Justice League Dark #6

Story by
Art by
Mikel Janín
Colors by
Ulises Arreola
Letters by
Rob Leigh
Cover by
DC Comics

As a jumping on point, "Justice League Dark" #6 by Peter Milligan is effective at outlining the characters and yet, fails to majorly capitalize on using them to form a narrative. This issue hints at a story, it teases possibilities, it makes you mildly start to wonder -- and then it sends you off to another title completely. The cover doesn't advertise it but the little you find out will need to be used later in "I, Vampire" #6.

The first half of this issue works on delivering the condensed versions of these characters. The summative introductions weave pretty well through the pages and if you're new to this title you will get caught up. For veteran readers, it will feel like wheel spinning -- not a good thing when it's the first eight pages. There is a fine balance needed to welcome the new readers without boring the old. This issue errs a little on the side against the established fanbase.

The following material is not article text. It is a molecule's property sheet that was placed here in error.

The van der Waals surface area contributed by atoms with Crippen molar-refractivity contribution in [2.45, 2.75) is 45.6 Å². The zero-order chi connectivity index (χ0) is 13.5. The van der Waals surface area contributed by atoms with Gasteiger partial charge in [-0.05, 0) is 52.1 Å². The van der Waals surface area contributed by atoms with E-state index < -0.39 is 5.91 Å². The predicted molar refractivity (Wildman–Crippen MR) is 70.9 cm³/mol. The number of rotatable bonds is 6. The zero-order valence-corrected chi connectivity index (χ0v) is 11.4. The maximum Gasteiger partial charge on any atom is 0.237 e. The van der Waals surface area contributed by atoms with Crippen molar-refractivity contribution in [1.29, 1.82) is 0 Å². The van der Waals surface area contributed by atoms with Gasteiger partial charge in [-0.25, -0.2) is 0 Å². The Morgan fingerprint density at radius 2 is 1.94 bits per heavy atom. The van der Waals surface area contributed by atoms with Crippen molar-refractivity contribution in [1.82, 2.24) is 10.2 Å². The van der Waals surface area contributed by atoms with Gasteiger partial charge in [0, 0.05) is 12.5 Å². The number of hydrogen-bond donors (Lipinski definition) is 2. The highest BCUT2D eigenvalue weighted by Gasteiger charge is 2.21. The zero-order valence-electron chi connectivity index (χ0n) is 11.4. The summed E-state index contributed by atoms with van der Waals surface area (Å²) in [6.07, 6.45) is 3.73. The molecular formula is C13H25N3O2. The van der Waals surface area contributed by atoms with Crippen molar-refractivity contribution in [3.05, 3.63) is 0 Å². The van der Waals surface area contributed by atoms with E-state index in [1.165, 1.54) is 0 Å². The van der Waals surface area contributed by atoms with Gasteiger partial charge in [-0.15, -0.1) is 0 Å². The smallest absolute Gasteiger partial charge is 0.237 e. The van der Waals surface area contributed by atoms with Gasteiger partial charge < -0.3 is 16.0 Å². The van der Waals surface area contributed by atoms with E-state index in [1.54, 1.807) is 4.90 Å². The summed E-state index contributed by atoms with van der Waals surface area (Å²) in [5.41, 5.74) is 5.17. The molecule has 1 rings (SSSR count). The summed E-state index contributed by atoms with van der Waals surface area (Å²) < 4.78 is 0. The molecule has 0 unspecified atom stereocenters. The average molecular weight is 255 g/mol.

Once the complication of the narrative finally gains traction, this issue mostly works easily on its own. There is a problem plaguing this disparate group of rogues and anti-heroes, which makes for some very cool visuals and a chance for most players to display their power sets. It all resolves far too simply but as a plot device it serves its purpose.

The strength of this book is the variety of characters within the team. Each of these people, especially the men, feels exceptionally different from the others. They certainly look like a rag-tag bunch and the voices, motives, actions and inherent traits are all extremely disparate. A good team book needs someone who can be anyone's favorite and this issue certainly works toward that. It's a shame the females feel rather interchangeable.

The art style from Mikel Janin is pleasing on nearly every page. Upon first glance, it's a very pretty book. Only when you go digging are issues found, such as inconsistent light sources and shadows. Realistically, this is only a small thing but it is a large degree between professional and problematic. The colors from Ulises Arreola work well in all the mystical aspects and bring a sense of artistry to the pages.

"Justice League Dark" is a good book and generally better than this issue indicates, which is a shame because this feels like it wants to lure in more new readers but doesn't have a strong chance of holding them. The characters feel right and it's only the narrative that's wrong.

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